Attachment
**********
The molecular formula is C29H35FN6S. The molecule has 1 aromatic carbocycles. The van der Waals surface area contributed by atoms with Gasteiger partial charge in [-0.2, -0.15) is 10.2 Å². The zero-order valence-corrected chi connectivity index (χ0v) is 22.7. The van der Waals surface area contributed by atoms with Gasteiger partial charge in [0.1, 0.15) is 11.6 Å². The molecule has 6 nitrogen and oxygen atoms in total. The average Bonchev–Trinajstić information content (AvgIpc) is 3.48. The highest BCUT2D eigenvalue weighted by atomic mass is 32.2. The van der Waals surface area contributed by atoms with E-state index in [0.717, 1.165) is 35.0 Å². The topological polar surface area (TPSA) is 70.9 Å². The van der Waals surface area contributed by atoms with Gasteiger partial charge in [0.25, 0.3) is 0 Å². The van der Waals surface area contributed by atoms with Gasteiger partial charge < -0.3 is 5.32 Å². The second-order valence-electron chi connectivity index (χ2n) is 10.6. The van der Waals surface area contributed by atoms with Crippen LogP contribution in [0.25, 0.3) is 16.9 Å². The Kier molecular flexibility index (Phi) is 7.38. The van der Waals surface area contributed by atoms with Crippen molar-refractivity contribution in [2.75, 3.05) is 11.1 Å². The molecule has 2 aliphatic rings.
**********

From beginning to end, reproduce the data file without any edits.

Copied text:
The molecular formula is C29H35FN6S. The molecule has 1 aromatic carbocycles. The van der Waals surface area contributed by atoms with Gasteiger partial charge in [-0.2, -0.15) is 10.2 Å². The zero-order valence-corrected chi connectivity index (χ0v) is 22.7. The van der Waals surface area contributed by atoms with Gasteiger partial charge in [0.1, 0.15) is 11.6 Å². The molecule has 6 nitrogen and oxygen atoms in total. The average Bonchev–Trinajstić information content (AvgIpc) is 3.48. The highest BCUT2D eigenvalue weighted by atomic mass is 32.2. The van der Waals surface area contributed by atoms with E-state index in [0.717, 1.165) is 35.0 Å². The topological polar surface area (TPSA) is 70.9 Å². The van der Waals surface area contributed by atoms with Gasteiger partial charge in [0.25, 0.3) is 0 Å². The van der Waals surface area contributed by atoms with Gasteiger partial charge < -0.3 is 5.32 Å². The second-order valence-electron chi connectivity index (χ2n) is 10.6. The van der Waals surface area contributed by atoms with Crippen LogP contribution in [0.25, 0.3) is 16.9 Å². The Kier molecular flexibility index (Phi) is 7.38. The van der Waals surface area contributed by atoms with Crippen molar-refractivity contribution in [2.75, 3.05) is 11.1 Å². The molecule has 2 aliphatic rings.